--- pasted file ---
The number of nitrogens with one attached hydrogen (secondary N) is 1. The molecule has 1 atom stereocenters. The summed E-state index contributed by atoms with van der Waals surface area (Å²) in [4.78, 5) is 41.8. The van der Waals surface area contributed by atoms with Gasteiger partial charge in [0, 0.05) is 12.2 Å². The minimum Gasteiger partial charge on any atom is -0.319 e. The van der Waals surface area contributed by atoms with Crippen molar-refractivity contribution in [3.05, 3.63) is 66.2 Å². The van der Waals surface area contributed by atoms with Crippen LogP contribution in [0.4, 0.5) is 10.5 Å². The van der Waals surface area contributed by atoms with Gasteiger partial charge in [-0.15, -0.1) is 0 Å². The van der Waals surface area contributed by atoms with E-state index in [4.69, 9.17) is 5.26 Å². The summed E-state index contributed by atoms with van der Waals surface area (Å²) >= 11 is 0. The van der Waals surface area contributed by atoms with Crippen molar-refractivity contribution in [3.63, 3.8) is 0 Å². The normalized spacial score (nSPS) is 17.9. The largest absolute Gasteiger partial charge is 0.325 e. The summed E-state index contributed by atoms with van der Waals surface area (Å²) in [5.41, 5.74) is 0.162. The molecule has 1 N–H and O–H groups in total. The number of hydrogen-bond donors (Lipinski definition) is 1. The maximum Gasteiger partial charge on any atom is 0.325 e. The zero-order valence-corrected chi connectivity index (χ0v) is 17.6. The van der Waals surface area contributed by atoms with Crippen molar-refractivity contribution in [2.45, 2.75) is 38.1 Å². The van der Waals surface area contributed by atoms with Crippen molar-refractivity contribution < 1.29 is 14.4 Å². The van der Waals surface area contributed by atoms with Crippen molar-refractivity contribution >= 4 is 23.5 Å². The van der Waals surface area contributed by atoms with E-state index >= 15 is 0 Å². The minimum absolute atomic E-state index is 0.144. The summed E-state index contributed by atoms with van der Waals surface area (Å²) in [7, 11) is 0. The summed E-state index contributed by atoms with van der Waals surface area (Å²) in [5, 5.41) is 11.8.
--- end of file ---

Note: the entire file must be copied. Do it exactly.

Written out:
The number of nitrogens with one attached hydrogen (secondary N) is 1. The molecule has 1 atom stereocenters. The summed E-state index contributed by atoms with van der Waals surface area (Å²) in [4.78, 5) is 41.8. The van der Waals surface area contributed by atoms with Gasteiger partial charge in [0, 0.05) is 12.2 Å². The minimum Gasteiger partial charge on any atom is -0.319 e. The van der Waals surface area contributed by atoms with Crippen molar-refractivity contribution in [3.05, 3.63) is 66.2 Å². The van der Waals surface area contributed by atoms with Crippen LogP contribution in [0.4, 0.5) is 10.5 Å². The van der Waals surface area contributed by atoms with Gasteiger partial charge in [-0.15, -0.1) is 0 Å². The van der Waals surface area contributed by atoms with E-state index in [4.69, 9.17) is 5.26 Å². The summed E-state index contributed by atoms with van der Waals surface area (Å²) >= 11 is 0. The van der Waals surface area contributed by atoms with Crippen molar-refractivity contribution in [3.63, 3.8) is 0 Å². The normalized spacial score (nSPS) is 17.9. The largest absolute Gasteiger partial charge is 0.325 e. The summed E-state index contributed by atoms with van der Waals surface area (Å²) in [5.41, 5.74) is 0.162. The molecule has 1 N–H and O–H groups in total. The number of hydrogen-bond donors (Lipinski definition) is 1. The maximum Gasteiger partial charge on any atom is 0.325 e. The zero-order valence-corrected chi connectivity index (χ0v) is 17.6. The van der Waals surface area contributed by atoms with Crippen molar-refractivity contribution in [2.45, 2.75) is 38.1 Å². The van der Waals surface area contributed by atoms with Crippen molar-refractivity contribution < 1.29 is 14.4 Å². The van der Waals surface area contributed by atoms with Crippen molar-refractivity contribution >= 4 is 23.5 Å². The van der Waals surface area contributed by atoms with E-state index >= 15 is 0 Å². The minimum absolute atomic E-state index is 0.144. The summed E-state index contributed by atoms with van der Waals surface area (Å²) in [7, 11) is 0. The summed E-state index contributed by atoms with van der Waals surface area (Å²) in [5, 5.41) is 11.8.